The Problem of Fruit Picking
Fruit collection accounts for about half the price of production, whether by hand (most countries) or by machine.
Manual collection is the norm in most parts of the world. Migrant workers must be qualified and be present in the short period of fruit ripening. The task is risky, since most of the time the collector should be standing on a ladder, carrying several kilos of fruit. The costs of the current workforce in developed countries ($1,000 per month - September 2012) is too high for our fruit to be competitive in international markets. The same happens in many other countries.
We are growing trees with a press applied to the base of the trunk. This press forms a narrowing and a compensatory enlargement in the trunk. The modified trees are easily shaken and do not suffer damage by mechanical or manual shaking. We will apply devices to several species of trees, in different stages of growth. The devices will be applied to trunks but also to branches, the latter for faster data collection.
We will measure the growth of the tree, the size of the canopy, the fruit yield, the flexibility of the trunk and the required shaking that produces optimal fruit picking. Some trees will be used for destructive assays. We will use a vehicle, a chain and a dynamometer to measure the force that breaks a tree, with or without modification. The modified trees will be also be tested with or without the press. We have resources to measure the fluid flow and volume in trunks or branches, to complete the model of tree growth.
We will produce a mathematical model of the tree modification. We will include these factors, among others:
- size and type of the device
- age of the tree at the first incorporation of a press
- size of the tree (trunk, modified part of the trunk, branches, canopy) at different stages of the experiment
- resistance of the trunk to wind
- economic factors (cost of the press, cost of the press application and removal, shaking).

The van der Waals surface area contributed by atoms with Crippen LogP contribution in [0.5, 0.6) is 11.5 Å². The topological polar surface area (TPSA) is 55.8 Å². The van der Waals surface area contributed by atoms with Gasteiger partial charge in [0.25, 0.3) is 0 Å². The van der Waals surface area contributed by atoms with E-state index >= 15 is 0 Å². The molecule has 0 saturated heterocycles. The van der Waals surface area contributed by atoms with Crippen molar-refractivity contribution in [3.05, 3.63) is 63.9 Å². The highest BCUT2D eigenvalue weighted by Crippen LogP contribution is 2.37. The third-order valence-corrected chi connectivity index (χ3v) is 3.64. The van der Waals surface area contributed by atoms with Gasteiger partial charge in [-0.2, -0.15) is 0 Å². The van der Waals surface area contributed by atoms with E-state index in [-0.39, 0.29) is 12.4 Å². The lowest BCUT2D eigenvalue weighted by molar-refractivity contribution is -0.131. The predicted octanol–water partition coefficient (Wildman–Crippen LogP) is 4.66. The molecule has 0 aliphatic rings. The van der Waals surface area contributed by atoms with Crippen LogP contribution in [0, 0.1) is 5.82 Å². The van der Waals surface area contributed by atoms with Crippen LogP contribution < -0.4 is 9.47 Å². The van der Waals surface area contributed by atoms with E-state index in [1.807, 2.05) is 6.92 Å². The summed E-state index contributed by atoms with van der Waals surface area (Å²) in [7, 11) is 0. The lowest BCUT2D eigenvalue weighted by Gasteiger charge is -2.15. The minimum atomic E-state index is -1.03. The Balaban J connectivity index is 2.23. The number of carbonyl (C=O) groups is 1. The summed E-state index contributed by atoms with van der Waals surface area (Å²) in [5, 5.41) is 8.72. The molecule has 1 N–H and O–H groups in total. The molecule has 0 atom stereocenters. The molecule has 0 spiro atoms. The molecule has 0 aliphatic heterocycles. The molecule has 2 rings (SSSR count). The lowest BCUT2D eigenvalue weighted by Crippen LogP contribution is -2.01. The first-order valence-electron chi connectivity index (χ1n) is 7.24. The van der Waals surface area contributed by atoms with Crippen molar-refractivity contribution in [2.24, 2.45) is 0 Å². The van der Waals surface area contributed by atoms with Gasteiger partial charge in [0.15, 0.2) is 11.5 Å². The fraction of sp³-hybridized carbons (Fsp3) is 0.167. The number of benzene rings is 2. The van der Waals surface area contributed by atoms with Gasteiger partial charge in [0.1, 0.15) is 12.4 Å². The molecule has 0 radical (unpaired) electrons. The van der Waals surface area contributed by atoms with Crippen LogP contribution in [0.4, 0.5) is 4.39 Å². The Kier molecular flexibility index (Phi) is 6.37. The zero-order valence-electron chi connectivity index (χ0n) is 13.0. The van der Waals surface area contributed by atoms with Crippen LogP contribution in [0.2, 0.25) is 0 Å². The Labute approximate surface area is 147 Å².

We will compare modified with normal trees. We expect that once farmers realize how the fruit collection is facilitated, they will adopt the invention.
Use of the requested funding
We will buy young trees and plant them in the experimental field belonging to the University of Buenos Aires. We will pay a technician that will care for the trees, apply the presses and make different required measurements. We will mantain our web presence and publish the parcial results, keeping contact with the scientific community, the tree growers and the possible customers or partners.
- Sergio Samoilovich, Ph.D., is the team leader.
- Several Agronomic Engineers from the University of Buenos Aires, School of Agronomy, are participating.
- The Dean of the Faculty supports the project.
- Students that can take measures of the trees.
- Engineers that can perform yield and breakage tests.
- School of Agronomy of the University of Buenos Aires
- Fruit tree plantations at the Experimental Field of the University of Buenos Aires.
Project outcome and impact of result
We will plant a significant amount of trees, modify them leaving enough controls, and collect data. The plantation will be open for scientists and possible customers.
We will donate fruit to several charities in order to show off our potential.
We will conduct an aggressive marketing campaign in order to bring the attention of potential patent licensees, farmers or other clients.
We will patent the product and the methods in several countries.
We will sell presses, licenses to manufacture and use the presses, the know-how to obtain a good result from the presses and patent licences for each of the countries where we have patent protection.